CAMP by Elaine Wolf Reviewed by Meagan Stephens

By: Elaine Wolf
Publisher: Sky Pony Express
June 15, 2012
Ages 13+

Remember when we were in middle school and we learned not to judge a book by its cover? I’m so glad I did when I was looking for a new book to read on Amazon’s New Release list. I was hooked when I saw the cover of Elaine Wolf’s CAMP. “Every secret has a price,” it teased.

CAMP follows fourteen-year-old Amy Becker, a freshman in high school, as she goes to sleepaway camp for the first time despite her adamant refusals. Once there, she encounters inconceivable hostility and must learn to (and learn how to) overcome Rory’s unrelenting bullying. CAMP’s writer uses foreshadowing at the end of nearly every section and chapter not only to set the stage, but to prompt the reader to think about what might possibly come of a particular scene which truly engages the reader.

At home, Amy gives all her love to her younger brother Charlie who is autistic, while never truly receiving love from her parents. Her mother is unjustifiably harsh to both children. Amy is constantly punished for sticking up for her brother. She is consistently rejected by her mother. Perhaps her mother’s German-immigrant background has something to do with it? All Amy knows is that something happened in her mother’s past that made her the way she is now, that Amy is undeserving of her mother’s love, and that above all else, Amy hates her mother and wishes her mother would die. Amy is pressured with her mother’s rules and ways to be perfect. It seems that Amy becomes a passive recipient of her mother’s harsh words, not knowing how else to deal with it.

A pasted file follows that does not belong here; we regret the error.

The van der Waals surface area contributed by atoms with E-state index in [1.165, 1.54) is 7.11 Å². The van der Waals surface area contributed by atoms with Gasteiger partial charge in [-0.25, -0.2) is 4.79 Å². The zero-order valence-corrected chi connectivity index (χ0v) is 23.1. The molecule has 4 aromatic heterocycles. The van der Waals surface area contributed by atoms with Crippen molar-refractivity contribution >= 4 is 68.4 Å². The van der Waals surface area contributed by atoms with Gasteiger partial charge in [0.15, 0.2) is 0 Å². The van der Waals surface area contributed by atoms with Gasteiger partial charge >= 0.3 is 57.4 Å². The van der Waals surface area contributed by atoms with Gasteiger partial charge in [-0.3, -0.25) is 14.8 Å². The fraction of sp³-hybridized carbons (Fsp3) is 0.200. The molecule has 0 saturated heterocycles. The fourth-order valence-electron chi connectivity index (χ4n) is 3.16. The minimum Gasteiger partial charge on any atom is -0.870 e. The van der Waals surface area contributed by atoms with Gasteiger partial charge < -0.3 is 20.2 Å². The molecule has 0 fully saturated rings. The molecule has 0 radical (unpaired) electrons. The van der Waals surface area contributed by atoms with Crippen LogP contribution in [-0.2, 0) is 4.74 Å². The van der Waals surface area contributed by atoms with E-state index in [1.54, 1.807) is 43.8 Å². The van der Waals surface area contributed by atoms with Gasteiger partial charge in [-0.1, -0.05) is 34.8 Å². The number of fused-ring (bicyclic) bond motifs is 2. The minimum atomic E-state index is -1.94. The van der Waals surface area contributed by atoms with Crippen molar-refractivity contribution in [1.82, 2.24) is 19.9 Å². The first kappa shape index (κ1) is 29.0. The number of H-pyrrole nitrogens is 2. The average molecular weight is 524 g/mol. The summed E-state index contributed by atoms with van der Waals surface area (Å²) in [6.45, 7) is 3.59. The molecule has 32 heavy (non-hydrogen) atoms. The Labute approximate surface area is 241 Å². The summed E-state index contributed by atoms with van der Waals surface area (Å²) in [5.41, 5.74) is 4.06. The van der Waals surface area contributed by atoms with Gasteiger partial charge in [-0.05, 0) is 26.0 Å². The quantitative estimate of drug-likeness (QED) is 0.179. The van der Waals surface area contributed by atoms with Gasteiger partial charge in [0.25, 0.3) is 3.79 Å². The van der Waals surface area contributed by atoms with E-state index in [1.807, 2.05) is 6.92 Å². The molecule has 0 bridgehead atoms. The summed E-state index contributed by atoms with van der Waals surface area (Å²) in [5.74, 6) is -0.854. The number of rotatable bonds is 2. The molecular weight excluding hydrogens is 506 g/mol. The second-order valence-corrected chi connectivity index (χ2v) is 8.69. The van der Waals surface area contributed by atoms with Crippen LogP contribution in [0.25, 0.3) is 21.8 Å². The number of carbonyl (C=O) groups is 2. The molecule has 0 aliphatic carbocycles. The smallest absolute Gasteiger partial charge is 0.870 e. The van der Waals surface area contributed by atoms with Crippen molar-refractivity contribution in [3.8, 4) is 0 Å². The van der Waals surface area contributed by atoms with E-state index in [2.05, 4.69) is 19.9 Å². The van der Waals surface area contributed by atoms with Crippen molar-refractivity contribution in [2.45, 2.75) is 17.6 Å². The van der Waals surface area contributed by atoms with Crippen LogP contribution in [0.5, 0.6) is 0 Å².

At camp, Amy realizes that Rory, the leader of the senior campers, will be trouble. Only Amy doesn’t yet realize how much trouble. As I watched Amy be the brunt of Rory’s jokes and taunts, I yearned for someone to speak up. How could her fellow cabin-mates sit idly? So placidly? And then the night of her “initiation” comes. I cried. I mean, ugly cried. And those girls just walked away – did they really think that would stop Rory?

The initiation scene speaks volumes of our stance on bullying. We recognize it, we raise awareness of it, but do we DO anything about it? The girls who left knew Rory was doing something wrong. But they left. I was so hurt.

That’s when I realized how involved in Amy’s story I was. There’s nothing I want more than for a book to draw me into the character’s world and make me forget about my own. I was a fly on the wall at every step of Amy’s journey. I truly cared for her.

I think that’s why I was so shocked and hurt by an unexpected turn in the story. What really hurt was learning the price for uncovering the secret. Enter the ugly sobs again. This time, I wasn’t angry only for Amy, I was angry at the author for the turn of events.

Looking back, I understand and even appreciate Elaine’s choices in telling Amy’s story. I was also pleased with the way the reader learns the secret – it becomes painstakingly clear that Camp Takawanda was a completely necessary experience for Amy. It’s just sad that this experience happened to come with such bullying pain and humiliation. The ultimate resolution of the novel was yet another turn I never saw coming – but this one left me with a tear of happiness.

Bullying is such a hot topic. I give praise to Elaine for weaving such a serious issue into a story that teens will relate to, understand, and devour. I refused to stop reading until I had finished.

I will gladly give Ms. Wolf the pulpit from which she may speak her anti-bullying message. I am very much looking forward to reading Danny’s Mom in November 2012.

Want to read CAMP now? Enter below to win a copy!
1. Giveaway will run from August 8 to 11:59, August 15.
2. Must be 13 or older to enter.

Meagan Stephens is a lifetime Nerdy Book Club Member. She has been reading and writing and telling stories since she was five, and owes much of her passion to her Papa. In fact, she’d rather be reading poolside than actually be IN the pool. Meagan taught college-level composition and is working on her Master’s of Education. She will be teaching high school English this fall. She loves teen lit with a passion and lives (yes, lives) to read. (Hello – Nerdy!)
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